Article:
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United States Department of Agriculture

Agricultural Research Service

Mobile Machine Quickly Measures Manure Nitrogen / July 18, 2006 / News from the USDA Agricultural Research Service

Read the magazine story to find out more.

James Reeves analyzes manure for nitrogen in the field using a prototype near-infrared filter spectrometer. Link to photo information
Chemist James Reeves analyzes manure for nitrogen in the field using a prototype near-infrared filter spectrometer. Click the image for more information about it.

Mobile Machine Quickly Measures Manure Nitrogen

By Sharon Durham
July 18, 2006

A prototype manure-analyzing device that works off a car or truck battery has been built by an Agricultural Research Service (ARS) scientist.

Chemist James B. Reeves, at the ARS Environmental Management and Byproduct Utilization Laboratory in Beltsville, Md., designed the portable, easy-to-use analyzer so farmers can quickly tell how much nitrogen and water are in a sample of manure.

Many farmers apply manure to their crops as an organic fertilizer, but it can sometimes be too much of a good thing. They apply too much because they’re not sure how much nitrogen or phosphorus might be in it and decide to err on the side of excess.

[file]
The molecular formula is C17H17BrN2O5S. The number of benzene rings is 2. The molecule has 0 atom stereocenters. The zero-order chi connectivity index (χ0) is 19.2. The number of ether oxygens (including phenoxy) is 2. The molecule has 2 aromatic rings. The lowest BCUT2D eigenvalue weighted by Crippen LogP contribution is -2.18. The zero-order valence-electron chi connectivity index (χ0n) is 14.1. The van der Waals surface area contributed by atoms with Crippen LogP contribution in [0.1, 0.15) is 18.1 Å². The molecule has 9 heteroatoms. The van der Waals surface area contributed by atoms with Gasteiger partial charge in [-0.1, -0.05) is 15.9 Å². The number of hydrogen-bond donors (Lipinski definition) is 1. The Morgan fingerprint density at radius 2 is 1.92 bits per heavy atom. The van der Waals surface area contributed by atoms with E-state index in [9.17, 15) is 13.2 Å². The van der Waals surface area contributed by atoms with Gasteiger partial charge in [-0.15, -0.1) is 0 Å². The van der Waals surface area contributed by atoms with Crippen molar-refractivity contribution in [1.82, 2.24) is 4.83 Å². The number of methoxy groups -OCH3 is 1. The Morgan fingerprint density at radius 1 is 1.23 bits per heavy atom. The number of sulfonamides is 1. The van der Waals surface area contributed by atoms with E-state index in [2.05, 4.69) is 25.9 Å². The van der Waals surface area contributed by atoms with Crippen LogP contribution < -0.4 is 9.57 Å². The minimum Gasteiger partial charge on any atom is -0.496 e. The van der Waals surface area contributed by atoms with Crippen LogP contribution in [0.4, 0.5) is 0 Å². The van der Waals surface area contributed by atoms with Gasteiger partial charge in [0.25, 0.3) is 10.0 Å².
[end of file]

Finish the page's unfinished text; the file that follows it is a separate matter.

But excess nutrients can run off in rainwater and eventually pollute streams, lakes and other bodies of water.

To determine how much nitrogen or phosphorus manure contains, farmers can send samples to a laboratory for analysis, but that takes time and money. And they usually send only one sample from the large pit into which they flush their manure. According to Reeves, a one-sample analysis can’t reflect the nutrient levels that often vary throughout a manure pit.

The prototype analyzer passes invisible, near-infrared light through filters onto about two tablespoons of manure placed in a small cup. The amount of light reflected back allows a filter spectrometer to quantify both the nitrogen and water content. Manure samples require no preparation or chemicals, and the analysis takes about a minute.

Having access to an accurate, inexpensive manure analyzer will become even more important to farmers if nutrient-management regulations tighten further. The prototype analyzer is a 15-inch cube that weighs about 20 pounds. Reeves plans to make it even smaller—about the size of a shoebox and weighing around 5 pounds.

Read more about the research in the July 2006 issue of Agricultural Research magazine.

ARS is the U.S. Department of Agriculture’s chief scientific research agency.

Last Modified: 7/18/2006
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